The 7 Best Ways to Get Around in Cancun

A couple around Cancun

Presented by Palace Resorts

You already know that Cancun and the Riviera Maya are among the most popular tourist destinations in the world with one great attraction, landmark, or stretch of sandy beach after another. What is less obvious, however, is how to get to those particular spots after landing at Cancun International Airport.  

Luckily, there is an array of ways you can move around and explore to your heart’s content, largely dependent on your plans for the day. Here are some quick tips that you should take into account whenever you leave the confines of your resort:

Most buses and shuttles around the Zona Hotelera and Downtown follow two main routes that hit all the convenient shopping malls, hotels, hospitals, restaurants, beaches, and public plazas.

Cabs and Apps

Taxis and Uber

These two camps have been at odds in Cancun for the better part of last year, and even though Uber has managed to maintain operations and provide decent service all around the area, there’s still acrimony from local cab services.

The knock on taking local taxis is the same as in most resort towns: expensive with spotty service if the drivers are not tied to any hotel. Keep in mind that cab drivers must feature their permits in a highly visible location. Always crosscheck license plate numbers against permits.

Ask for assistance at your hotel’s front desk to schedule pickups, and if you are staying at Palace Resorts and take a cab from there, make sure to take your driver’s information so you can make arrangements for your return trip.

Fares from the airport to the hotels are around $40-50, rides between the Zona Hotelera and Downtown go for $10-15 each way, and taxis in El Centro charge about $1.50 per ride, but always bring Mexican pesos with you (they won’t provide change if you pay in U.S. dollars). 

Taxi in the beautiful Cancun

Riding the Bus and Going for a Drive


By far one of the best deals, catching the bus in Cancun is an increasingly popular way of getting around in Cancun especially since they started renewing the fleet about three years ago.

Most buses and shuttles around the Zona Hotelera and Downtown follow two main routes that hit all the convenient shopping malls, hotels, hospitals, restaurants, beaches, and public plazas. Many of them have AC and Wi-Fi, rides are about $1 (again: bring your pesos) and are considered quite safe. Buses are a great way to move from one Palace Resorts property in the hotel zone to another, as there are stops directly in front of Sun Palace, Le Blanc Spa Resort, and Beach Palace.

Rental cars

You might want to splurge for a car of your own if you plan on hitting nearby places like Playa del Carmen, Tulum, or even Isla Mujeres and Cozumel (after jumping on a ferry to reach the islands).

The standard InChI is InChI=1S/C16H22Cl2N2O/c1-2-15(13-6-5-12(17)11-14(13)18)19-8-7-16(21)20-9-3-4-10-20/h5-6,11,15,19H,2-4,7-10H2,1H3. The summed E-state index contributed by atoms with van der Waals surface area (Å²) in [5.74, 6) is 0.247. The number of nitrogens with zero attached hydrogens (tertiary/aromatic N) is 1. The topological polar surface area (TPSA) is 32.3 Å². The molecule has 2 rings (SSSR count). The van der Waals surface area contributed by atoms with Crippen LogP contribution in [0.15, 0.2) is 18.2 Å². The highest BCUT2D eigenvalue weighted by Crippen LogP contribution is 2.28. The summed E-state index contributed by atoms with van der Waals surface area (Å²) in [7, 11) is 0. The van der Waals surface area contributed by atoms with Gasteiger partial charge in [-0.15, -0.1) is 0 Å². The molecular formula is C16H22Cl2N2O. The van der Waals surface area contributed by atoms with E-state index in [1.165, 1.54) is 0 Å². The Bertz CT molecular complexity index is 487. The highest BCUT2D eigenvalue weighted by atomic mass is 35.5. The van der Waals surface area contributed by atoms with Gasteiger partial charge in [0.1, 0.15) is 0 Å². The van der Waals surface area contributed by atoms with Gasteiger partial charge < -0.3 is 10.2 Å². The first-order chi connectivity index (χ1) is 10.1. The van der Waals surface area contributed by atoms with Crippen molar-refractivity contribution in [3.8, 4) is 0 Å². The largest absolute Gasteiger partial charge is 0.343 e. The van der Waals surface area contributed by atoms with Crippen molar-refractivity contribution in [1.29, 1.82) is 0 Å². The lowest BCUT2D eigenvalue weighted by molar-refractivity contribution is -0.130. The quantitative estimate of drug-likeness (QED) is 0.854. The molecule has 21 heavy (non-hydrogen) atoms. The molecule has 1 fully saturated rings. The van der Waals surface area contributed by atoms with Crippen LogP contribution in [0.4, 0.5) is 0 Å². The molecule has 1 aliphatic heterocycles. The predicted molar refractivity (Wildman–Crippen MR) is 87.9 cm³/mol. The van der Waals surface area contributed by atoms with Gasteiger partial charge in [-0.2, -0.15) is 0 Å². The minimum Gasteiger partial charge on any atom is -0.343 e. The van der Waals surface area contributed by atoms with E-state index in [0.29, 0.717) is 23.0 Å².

The roads are well maintained in most cases, and parking isn’t considered a major issue. Just make sure you observe some common sense rules regarding safety and you’ll be OK. 

Self Propulsion and More


Fitness fans may want to choose the bike as their means of transportation around Cancun, but be advised: driving conditions and heavy traffic might play against you. That being said, there are many rental bike services in the area, and many of them offer delivery and pick up service right at your resort, with daily fees around the $10-15 range, and they’ll provide you with a helmet in case you didn’t bring your own. Palace Resorts guests can rent bikes at no extra cost.

Negotiating the Zona Hotelera is a real cinch, since the convenient road markers (remember Mexico uses kilometers, not miles) are the common reference everyone uses when asking for directions. El Centro is a different story and can sometimes be a bit chaotic for bike users, but the streets are laid out in a simple grid that poses no real problems if you’re the least bit handy with a map or GPS.

The best time to get your bike on is a day trip to Isla Mujeres or Cozumel – it’s not coincidence that Ironman Cozumel is among the more popular events on the latter.


Same rules as for the cyclists: There are many reputable rental services, but try to map out the areas you’ll be visiting and ask around for updates on driving conditions, heavy traffic hours, or public works that may affect your schedule. Mopeds and scooters are mostly OK for the Zona Hotelera, but they might be a hassle elsewhere.

Other options

There are plenty of alternatives for getting around Cancun and the Riviera Maya, including private car services, passenger vans or buses from your resort, and even golf cart rentals on Isla Mujeres and within some of the larger resorts. At The Grand at Moon Palace Cancun, for instance, you’ll see a veritable army of golf carts taking guests from their rooms to the main resort buildings.

In the end, it doesn’t matter if you’re the type of person that likes to be driven around or if you favor the “local explorer” way: This destination will adjust to your needs and preferences. Safe travels!